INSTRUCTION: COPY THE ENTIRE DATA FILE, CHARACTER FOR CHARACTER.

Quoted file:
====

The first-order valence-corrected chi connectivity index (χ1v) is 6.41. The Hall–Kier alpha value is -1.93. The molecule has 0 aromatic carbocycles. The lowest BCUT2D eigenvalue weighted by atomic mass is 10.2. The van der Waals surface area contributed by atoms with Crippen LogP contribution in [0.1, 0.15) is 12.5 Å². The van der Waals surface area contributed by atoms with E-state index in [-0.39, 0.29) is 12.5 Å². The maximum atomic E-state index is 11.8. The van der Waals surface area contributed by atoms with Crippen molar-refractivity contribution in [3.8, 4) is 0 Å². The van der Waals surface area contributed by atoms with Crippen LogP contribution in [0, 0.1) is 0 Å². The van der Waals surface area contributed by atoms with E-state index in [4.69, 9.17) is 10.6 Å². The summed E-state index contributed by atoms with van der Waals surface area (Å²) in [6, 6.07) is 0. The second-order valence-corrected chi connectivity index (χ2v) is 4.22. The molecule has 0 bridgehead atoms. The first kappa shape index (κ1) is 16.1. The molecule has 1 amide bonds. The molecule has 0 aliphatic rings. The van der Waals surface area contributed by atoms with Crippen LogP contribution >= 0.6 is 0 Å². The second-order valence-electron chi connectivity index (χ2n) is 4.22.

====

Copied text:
The first-order valence-corrected chi connectivity index (χ1v) is 6.41. The Hall–Kier alpha value is -1.93. The molecule has 0 aromatic carbocycles. The lowest BCUT2D eigenvalue weighted by atomic mass is 10.2. The van der Waals surface area contributed by atoms with Crippen LogP contribution in [0.1, 0.15) is 12.5 Å². The van der Waals surface area contributed by atoms with E-state index in [-0.39, 0.29) is 12.5 Å². The maximum atomic E-state index is 11.8. The van der Waals surface area contributed by atoms with Crippen molar-refractivity contribution in [3.8, 4) is 0 Å². The van der Waals surface area contributed by atoms with Crippen LogP contribution in [0, 0.1) is 0 Å². The van der Waals surface area contributed by atoms with E-state index in [4.69, 9.17) is 10.6 Å². The summed E-state index contributed by atoms with van der Waals surface area (Å²) in [6, 6.07) is 0. The second-order valence-corrected chi connectivity index (χ2v) is 4.22. The molecule has 0 bridgehead atoms. The first kappa shape index (κ1) is 16.1. The molecule has 1 amide bonds. The molecule has 0 aliphatic rings. The van der Waals surface area contributed by atoms with Crippen LogP contribution >= 0.6 is 0 Å². The second-order valence-electron chi connectivity index (χ2n) is 4.22.